In The Cross Of Messiah I Glory
Daniel C. Juster, Director

The title is a quote from a great old Christian hymn. I have chosen this title after careful reflection. Let me explain my reasons for doing so.

The Messianic Jewish Movement faces many challenges. There are many foundational emphases which must be constantly maintained: The emphasis on the call to Jewish life, the place of Torah in the New Covenant, proper critical and biblical evaluation of Rabbinic Judaism through the absolute authority of scripture, the importance of the power of the Spirit in winning our people to the Messiah, raising up young leaders for the next generation and more. However, I believe the greatest and most important foundational challenge of our movement is maintaining the central place of Yeshua and his death and resurrection in our worship and preaching.


The Messianic Jewish movement usually seeks to identify with those aspects of the Jewish heritage that are good. There is much that is biblical in the Jewish heritage. This heritage emerges from the Hebrew Scriptures, of course, and not the New Covenant Scriptures. One can so emphasize the Jewish heritage that the central emphases of the New Covenant are lost in our worship and preaching. In addition, Messianic Judaism has not yet developed a tradition of worship material with a depth of content that expresses New Covenant realities. We need such a tradition, expressed in a Jewish way.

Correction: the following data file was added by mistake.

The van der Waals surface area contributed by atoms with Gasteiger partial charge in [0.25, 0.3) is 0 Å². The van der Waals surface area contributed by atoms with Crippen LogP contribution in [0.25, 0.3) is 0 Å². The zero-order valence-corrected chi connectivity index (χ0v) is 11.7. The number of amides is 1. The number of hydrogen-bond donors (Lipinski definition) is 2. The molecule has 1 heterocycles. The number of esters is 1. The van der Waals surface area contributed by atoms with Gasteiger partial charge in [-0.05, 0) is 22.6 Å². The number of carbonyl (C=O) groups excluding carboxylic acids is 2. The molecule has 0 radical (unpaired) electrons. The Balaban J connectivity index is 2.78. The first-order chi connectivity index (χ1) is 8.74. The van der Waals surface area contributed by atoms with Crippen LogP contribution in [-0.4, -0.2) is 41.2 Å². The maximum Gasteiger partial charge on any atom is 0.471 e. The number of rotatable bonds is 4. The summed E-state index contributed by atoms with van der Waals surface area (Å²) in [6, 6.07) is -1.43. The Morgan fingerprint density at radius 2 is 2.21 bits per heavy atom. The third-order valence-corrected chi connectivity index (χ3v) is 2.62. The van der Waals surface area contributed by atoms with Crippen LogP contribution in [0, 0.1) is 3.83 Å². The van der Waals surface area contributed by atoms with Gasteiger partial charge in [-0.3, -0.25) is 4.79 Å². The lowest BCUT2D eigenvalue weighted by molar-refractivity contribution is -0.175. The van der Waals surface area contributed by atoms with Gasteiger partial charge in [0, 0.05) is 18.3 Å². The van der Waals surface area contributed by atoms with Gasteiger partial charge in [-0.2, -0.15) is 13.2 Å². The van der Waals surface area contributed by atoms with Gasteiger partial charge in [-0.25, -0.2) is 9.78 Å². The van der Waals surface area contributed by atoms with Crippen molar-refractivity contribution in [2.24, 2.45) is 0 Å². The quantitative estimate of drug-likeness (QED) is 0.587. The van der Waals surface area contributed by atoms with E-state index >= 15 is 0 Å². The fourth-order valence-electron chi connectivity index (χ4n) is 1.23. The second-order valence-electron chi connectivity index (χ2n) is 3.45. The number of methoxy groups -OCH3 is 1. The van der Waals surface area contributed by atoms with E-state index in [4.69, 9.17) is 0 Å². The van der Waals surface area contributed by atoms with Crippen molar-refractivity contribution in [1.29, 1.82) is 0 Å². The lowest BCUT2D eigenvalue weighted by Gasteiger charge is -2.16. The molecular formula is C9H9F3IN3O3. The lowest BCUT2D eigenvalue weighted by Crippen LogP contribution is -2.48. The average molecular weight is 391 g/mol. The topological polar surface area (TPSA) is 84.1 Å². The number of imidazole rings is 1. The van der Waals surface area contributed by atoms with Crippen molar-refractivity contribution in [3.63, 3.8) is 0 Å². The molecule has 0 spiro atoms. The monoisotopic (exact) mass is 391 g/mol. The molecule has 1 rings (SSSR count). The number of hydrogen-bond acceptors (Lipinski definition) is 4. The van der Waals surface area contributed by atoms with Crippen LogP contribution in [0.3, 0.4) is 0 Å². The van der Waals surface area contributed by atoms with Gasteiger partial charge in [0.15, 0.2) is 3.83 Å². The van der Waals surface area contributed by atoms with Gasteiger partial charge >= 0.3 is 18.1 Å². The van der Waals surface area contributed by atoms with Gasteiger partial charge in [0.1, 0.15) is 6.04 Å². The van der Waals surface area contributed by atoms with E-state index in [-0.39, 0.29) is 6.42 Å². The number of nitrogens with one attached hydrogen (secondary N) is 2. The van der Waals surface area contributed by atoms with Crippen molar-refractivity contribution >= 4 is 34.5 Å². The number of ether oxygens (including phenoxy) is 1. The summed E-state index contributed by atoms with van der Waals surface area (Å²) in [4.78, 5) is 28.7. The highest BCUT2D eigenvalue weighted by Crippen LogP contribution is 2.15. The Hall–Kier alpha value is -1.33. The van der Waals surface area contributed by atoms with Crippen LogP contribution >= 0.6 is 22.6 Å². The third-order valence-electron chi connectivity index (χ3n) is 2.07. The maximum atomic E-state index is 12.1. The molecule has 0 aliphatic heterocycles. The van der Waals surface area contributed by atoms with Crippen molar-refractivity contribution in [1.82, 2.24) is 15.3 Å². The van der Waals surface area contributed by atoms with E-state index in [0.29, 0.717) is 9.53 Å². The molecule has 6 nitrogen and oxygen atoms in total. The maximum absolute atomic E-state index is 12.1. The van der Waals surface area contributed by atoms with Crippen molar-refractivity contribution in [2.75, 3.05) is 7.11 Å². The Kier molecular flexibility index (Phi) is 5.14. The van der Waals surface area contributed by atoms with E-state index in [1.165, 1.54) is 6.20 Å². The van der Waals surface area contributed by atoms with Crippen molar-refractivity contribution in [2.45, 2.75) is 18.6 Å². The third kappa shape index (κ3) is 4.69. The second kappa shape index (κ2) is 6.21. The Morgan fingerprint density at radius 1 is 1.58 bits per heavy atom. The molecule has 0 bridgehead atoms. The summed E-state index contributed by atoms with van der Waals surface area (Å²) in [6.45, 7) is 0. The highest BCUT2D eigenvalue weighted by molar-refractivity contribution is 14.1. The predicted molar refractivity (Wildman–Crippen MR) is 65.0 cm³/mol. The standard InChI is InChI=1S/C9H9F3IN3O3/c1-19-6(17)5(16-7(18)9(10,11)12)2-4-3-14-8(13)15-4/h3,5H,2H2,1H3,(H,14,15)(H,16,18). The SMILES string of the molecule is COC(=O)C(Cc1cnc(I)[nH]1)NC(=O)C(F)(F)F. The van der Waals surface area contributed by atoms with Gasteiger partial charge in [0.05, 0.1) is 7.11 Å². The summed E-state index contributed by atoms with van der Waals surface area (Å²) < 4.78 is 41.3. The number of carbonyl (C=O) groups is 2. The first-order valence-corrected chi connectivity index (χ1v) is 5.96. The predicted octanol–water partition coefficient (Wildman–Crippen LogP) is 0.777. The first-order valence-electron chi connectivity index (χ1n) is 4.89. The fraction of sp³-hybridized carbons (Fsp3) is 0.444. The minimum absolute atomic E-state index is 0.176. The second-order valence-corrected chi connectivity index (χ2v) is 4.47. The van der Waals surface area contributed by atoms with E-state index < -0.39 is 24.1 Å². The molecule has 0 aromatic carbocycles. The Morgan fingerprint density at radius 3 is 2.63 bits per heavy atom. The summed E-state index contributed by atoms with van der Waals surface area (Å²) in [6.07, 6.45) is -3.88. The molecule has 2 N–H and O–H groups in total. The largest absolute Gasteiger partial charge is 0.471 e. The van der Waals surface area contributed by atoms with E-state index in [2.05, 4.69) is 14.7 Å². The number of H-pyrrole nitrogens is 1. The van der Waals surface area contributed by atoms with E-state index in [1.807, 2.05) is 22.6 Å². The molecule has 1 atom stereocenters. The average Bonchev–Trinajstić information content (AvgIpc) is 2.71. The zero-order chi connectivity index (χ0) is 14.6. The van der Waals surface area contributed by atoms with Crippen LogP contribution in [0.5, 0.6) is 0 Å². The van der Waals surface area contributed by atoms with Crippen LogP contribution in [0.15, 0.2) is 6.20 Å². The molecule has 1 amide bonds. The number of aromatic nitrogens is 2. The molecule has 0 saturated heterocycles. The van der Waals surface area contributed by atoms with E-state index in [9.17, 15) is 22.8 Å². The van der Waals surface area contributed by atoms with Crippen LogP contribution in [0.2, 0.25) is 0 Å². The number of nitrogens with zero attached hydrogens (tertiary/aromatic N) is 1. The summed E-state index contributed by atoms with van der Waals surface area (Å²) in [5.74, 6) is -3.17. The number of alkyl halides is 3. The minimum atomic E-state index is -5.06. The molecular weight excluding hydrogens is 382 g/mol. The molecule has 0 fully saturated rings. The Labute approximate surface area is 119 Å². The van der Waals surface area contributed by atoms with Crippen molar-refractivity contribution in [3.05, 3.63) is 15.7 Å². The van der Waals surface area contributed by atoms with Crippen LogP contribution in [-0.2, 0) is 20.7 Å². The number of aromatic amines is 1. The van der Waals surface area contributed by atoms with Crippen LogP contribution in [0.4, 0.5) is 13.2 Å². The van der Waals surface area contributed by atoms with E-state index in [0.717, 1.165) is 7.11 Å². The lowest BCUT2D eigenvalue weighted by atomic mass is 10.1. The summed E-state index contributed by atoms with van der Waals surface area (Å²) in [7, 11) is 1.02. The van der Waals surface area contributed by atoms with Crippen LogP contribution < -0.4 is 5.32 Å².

In addition, there is tremendous opposition in the Jewish religious community to our central New Covenant convictions. For the sake of compatibility with Judaism and to assuage the potential Jewish visitor, New Covenant emphases are sometimes downplayed (even unconsciously) because they are perceived to be a turn off to Jewish people who do not know the Messiah. This produces a service I would call "Yeshua-lite". I believe this is a huge mistake.


In Philippians 3:10, Paul reflects on his own history of zeal for Judaism and concludes: I want to know Messiah and the power of His resurrection and the fellowship of His sufferings, becoming like Him in His death, and so somehow to attain to the resurrection from the dead.